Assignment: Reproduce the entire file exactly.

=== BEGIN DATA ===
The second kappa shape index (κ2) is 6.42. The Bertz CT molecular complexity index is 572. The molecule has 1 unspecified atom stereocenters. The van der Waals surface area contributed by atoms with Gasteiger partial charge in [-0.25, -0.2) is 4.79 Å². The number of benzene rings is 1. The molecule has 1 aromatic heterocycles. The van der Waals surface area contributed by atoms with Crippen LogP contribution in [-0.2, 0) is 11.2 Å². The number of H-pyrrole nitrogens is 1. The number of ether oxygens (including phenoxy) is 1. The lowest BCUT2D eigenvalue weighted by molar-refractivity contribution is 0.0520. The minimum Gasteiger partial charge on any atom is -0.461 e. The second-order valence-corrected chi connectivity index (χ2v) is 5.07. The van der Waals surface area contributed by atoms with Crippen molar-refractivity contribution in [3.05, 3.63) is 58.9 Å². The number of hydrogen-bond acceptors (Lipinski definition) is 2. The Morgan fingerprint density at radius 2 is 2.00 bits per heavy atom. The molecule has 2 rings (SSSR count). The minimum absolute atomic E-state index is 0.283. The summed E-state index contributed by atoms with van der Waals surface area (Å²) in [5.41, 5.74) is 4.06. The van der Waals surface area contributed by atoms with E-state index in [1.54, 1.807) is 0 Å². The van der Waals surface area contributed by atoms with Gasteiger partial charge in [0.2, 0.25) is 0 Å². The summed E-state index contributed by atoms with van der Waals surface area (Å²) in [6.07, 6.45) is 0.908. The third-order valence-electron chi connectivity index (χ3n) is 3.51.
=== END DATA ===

The second kappa shape index (κ2) is 6.42. The Bertz CT molecular complexity index is 572. The molecule has 1 unspecified atom stereocenters. The van der Waals surface area contributed by atoms with Gasteiger partial charge in [-0.25, -0.2) is 4.79 Å². The number of benzene rings is 1. The molecule has 1 aromatic heterocycles. The van der Waals surface area contributed by atoms with Crippen LogP contribution in [-0.2, 0) is 11.2 Å². The number of H-pyrrole nitrogens is 1. The number of ether oxygens (including phenoxy) is 1. The lowest BCUT2D eigenvalue weighted by molar-refractivity contribution is 0.0520. The minimum Gasteiger partial charge on any atom is -0.461 e. The second-order valence-corrected chi connectivity index (χ2v) is 5.07. The van der Waals surface area contributed by atoms with Crippen molar-refractivity contribution in [3.05, 3.63) is 58.9 Å². The number of hydrogen-bond acceptors (Lipinski definition) is 2. The Morgan fingerprint density at radius 2 is 2.00 bits per heavy atom. The molecule has 2 rings (SSSR count). The minimum absolute atomic E-state index is 0.283. The summed E-state index contributed by atoms with van der Waals surface area (Å²) in [5.41, 5.74) is 4.06. The van der Waals surface area contributed by atoms with E-state index in [1.54, 1.807) is 0 Å². The van der Waals surface area contributed by atoms with Gasteiger partial charge in [0.2, 0.25) is 0 Å². The summed E-state index contributed by atoms with van der Waals surface area (Å²) in [6.07, 6.45) is 0.908. The third-order valence-electron chi connectivity index (χ3n) is 3.51.